Using covert recording equipment, undercover police officers posed as users to trap people in the city centre and West End who were ‘peddling misery’
A former soldier and taxi drivers were among those snared in an undercover police sting to nab drug dealers in Newcastle.
Using covert recording equipment, police officers posed as users to trap people in the city centre and West End who were willing to supply cocaine and cannabis.
Ex-squaddie David Nixon was one of those caught dealing cocaine in Operation Themis, along with his then-partner, sometimes with young children in the car.
Taxi driver Shamsher Iqbal was caught selling drugs as he tried to save up for a new car while Amar Khan got involved after losing his job as a cabbie following a driving conviction.
Now Nixon, Iqbal and Khan have been locked up at Newcastle Crown Court while Nixon’s partner and another man got suspended prison sentences.
Judge Tim Gittins told them they had been “peddling misery”, adding: “It can’t be said often enough that these drugs blight lives and kill.
“They cause untold misery for those who take them and their friends and family who have to deal with the effects and for the wider innocent public, who are affected directly and indirectly by offences committed to fund addictions or offences committed while under the influence of drugs.”
Nixon, 24, and Michele Summerside, 27, both of Bishop’s Road, Benwell, Newcastle, pleaded guilty to conspiracy to supply cocaine after being caught selling to an undercover officer.
Nixon supplied cocaine on six occasions while Summerside supplied once and was present twice when Nixon was dealing.
In July last year officer ‘John’ met Summerside outside Lidl on Benwell Lane.
Matthew Bean, prosecuting, said: “Two children were in the rear seat, aged around three to four years old.
“John paid £40 for two wraps.”
On another occasion Nixon had a female child in the car when he turned up to sell £20 of cocaine, the court heard.
Judge Gittins told them: “One appalling aggravating feature of the offences so far as both of you are concerned is you were with your young children on occasions when you met the purchaser, so they were present when you were supplying serious class A drugs.”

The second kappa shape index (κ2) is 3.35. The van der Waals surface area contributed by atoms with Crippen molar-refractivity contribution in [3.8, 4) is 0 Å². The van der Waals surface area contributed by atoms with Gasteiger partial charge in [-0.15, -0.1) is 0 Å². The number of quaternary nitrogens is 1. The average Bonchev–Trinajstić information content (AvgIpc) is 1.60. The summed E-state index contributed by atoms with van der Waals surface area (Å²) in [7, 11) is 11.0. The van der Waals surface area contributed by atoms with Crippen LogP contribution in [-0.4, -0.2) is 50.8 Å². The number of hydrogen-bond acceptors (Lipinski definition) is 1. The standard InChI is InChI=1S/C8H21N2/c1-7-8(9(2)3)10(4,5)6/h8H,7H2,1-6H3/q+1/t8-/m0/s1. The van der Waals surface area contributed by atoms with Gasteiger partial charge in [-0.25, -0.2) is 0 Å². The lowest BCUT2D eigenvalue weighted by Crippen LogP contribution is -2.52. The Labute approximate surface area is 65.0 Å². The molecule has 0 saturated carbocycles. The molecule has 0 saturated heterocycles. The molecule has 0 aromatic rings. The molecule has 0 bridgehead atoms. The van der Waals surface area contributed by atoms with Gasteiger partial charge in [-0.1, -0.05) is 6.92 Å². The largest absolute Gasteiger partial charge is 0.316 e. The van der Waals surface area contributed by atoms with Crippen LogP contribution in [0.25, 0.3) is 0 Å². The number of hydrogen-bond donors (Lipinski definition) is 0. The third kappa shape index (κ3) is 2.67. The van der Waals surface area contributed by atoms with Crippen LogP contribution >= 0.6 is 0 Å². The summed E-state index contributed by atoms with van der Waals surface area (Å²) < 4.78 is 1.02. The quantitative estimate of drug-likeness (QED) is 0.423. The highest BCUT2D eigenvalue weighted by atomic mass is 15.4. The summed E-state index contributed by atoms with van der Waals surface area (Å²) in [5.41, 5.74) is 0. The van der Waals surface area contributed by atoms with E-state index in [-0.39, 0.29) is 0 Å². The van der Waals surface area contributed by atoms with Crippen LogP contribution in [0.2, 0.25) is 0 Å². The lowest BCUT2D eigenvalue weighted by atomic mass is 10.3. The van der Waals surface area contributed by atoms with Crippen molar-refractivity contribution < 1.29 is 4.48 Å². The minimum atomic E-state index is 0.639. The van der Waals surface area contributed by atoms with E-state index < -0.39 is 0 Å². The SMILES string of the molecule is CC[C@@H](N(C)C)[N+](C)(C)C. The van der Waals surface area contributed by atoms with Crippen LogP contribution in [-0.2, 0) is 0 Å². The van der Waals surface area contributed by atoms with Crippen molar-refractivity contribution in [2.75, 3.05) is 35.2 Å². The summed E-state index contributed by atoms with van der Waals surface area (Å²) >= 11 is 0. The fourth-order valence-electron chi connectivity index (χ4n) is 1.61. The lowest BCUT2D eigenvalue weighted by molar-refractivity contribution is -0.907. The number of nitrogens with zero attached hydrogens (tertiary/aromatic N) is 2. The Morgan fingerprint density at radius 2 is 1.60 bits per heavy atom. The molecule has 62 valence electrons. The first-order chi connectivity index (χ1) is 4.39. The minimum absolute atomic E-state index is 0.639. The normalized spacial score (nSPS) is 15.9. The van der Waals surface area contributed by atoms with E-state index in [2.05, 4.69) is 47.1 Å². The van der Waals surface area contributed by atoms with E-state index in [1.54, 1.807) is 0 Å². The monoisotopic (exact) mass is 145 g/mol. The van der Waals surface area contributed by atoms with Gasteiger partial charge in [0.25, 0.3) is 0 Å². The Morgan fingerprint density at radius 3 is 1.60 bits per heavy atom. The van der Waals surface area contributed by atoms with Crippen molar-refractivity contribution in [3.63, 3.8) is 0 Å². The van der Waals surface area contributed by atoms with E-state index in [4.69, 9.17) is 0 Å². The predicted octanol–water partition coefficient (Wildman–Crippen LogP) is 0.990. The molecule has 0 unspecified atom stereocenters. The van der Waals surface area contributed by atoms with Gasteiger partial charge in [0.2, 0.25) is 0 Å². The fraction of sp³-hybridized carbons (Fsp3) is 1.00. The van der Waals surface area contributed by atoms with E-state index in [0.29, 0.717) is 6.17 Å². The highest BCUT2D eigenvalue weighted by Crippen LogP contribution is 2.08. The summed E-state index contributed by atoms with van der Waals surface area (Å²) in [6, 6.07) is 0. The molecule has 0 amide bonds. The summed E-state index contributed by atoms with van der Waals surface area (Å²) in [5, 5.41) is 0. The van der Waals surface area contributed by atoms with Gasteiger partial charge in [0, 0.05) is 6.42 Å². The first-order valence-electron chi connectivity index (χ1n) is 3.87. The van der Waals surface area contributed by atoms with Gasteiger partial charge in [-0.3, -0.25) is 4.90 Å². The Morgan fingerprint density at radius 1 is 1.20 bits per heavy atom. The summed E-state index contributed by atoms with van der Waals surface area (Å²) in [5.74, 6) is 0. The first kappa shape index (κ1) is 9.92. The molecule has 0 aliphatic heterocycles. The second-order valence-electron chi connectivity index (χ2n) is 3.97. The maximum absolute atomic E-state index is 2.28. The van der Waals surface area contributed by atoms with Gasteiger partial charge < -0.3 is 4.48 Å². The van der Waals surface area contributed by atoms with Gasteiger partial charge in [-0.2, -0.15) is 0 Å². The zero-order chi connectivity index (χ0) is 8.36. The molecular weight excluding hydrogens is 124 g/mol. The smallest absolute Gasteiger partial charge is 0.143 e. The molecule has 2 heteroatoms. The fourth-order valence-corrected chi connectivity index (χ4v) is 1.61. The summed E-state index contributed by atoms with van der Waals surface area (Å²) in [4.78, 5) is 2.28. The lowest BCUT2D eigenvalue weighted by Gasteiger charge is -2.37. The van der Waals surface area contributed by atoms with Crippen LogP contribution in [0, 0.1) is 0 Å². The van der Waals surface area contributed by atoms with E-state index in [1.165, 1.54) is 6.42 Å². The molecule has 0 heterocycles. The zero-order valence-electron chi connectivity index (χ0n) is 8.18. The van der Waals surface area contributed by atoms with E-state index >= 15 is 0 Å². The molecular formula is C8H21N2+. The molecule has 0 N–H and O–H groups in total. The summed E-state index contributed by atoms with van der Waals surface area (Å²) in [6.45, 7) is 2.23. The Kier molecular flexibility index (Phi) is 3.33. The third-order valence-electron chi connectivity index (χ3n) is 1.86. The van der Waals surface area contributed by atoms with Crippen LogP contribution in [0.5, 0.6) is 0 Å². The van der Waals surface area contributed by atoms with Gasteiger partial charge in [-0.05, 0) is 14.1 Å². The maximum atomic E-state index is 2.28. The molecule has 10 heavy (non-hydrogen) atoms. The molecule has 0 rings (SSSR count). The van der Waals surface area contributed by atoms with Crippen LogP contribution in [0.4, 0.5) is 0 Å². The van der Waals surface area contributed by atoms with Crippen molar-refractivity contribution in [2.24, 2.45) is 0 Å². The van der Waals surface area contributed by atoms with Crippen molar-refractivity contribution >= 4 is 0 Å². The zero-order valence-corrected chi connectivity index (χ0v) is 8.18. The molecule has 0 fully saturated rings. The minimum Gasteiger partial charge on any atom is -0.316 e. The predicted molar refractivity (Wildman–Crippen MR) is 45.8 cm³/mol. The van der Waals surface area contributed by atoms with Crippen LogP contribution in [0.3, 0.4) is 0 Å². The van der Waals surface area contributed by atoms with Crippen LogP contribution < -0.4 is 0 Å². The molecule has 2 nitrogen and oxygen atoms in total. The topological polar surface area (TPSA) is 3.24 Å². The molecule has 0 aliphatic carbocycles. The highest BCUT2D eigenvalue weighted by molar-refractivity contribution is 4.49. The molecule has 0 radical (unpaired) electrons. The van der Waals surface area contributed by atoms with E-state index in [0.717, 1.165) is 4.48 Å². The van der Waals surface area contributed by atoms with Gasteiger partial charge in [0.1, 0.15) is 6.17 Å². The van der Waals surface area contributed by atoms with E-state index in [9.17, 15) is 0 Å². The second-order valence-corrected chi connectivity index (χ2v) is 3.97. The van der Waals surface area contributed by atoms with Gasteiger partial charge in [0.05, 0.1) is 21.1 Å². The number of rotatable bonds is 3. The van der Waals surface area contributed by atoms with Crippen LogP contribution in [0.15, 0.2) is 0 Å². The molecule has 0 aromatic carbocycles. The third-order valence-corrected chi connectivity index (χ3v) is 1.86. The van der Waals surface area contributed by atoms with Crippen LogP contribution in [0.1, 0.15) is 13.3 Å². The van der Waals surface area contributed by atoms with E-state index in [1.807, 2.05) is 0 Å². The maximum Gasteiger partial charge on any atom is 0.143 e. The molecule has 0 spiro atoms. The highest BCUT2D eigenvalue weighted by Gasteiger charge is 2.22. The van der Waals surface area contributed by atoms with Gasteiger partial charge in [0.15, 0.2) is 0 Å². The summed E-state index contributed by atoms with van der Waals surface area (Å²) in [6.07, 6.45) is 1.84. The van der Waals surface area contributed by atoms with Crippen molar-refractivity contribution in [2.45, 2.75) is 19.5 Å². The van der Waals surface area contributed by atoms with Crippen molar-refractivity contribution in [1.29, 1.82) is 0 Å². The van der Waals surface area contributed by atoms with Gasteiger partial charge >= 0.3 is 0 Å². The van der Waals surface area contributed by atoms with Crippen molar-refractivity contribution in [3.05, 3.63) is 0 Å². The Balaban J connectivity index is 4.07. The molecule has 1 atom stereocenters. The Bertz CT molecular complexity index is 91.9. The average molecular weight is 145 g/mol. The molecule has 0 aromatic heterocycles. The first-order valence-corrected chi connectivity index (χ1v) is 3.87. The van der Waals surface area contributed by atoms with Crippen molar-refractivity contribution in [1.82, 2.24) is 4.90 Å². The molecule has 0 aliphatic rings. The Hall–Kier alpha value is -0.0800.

When police went to Summerside’s home in Benwell they found more than 56g of cocaine worth up to £6,000, plus more than £1,000 in cash.
Nixon, who also admitted attacking a door supervisor in a pub with a pool cue in May, was jailed for a total of three years and five months.
Andrew Walker, mitigating, said: “He served his country in Afghanistan twice in the Royal Signals and served in the British Army until he was medically discharged last year.
“He was medically discharged with post-traumatic stress disorder because of his experiences on the battlefield.”
Summerside was given two years suspended for two years with a six-month curfew.
Jonathan Cousins, for Summerside, said she cares for her three young children and her sister and “bitterly regrets” becoming involved to help Nixon when he got into debt.
Mr Cousins said: “Most of all, she very bitterly regrets the children being in the vehicle when she did the deal.
“She felt she couldn’t leave the children in the house because there were no other carers.”
In separate offences linked only by the police operation, Iqbal, 26, supplied drugs to an undercover officer in October and November last year in the Mill Lane area, near Westgate Road.
When he was arrested he was found to have more than £3,000 in cash and told police he was a cabbie.
When the undercover officer asked Iqbal for cocaine, he said he didn’t sell it but introduced him to former taxi driver Amar Khan.
Iqbal, of Beaconsfield Street, Arthur’s Hill, Newcastle, pleaded guilty to two counts of supplying cannabis and one of supplying cocaine and was jailed for 18 months.
Khan, 25, of Ladykirk Road, Benwell, admitted supplying £40 wraps of cocaine on five occasions between November 4 and 12 and was jailed for two years and seven months.
Iqbal’s barrister said he had sold cannabis for a limited period to help him save up to buy his own taxi and said he was not a cocaine dealer or user and had simply facilitated a cocaine deal with Khan on one occasion.
Iqbal lost his job as a taxi driver when police informed his employers of his arrest on the drugs charges.
The court heard he has a partner and child and has now quit drugs.
Khan’s barrister said he started taking cocaine after losing his job as a taxi driver and began dealing to fund his £50 a day habit.
In another case, Klodian Maleti, 23, of Baxter Avenue, Fenham, Newcastle, admitted one offence of supplying cocaine to an undercover officer called ‘Chris’ on October 13 last year for £50.
He was given a two year suspended prison sentence with 200 hours unpaid work and a six month curfew.
The court heard he had come to the UK in 1999 from war-torn Kosovo and got addicted to drugs while at university but is intelligent, hard-working and is now off drugs and extremely remorseful.
The sentences of six other people who have admitted drugs offences were adjourned until later this year.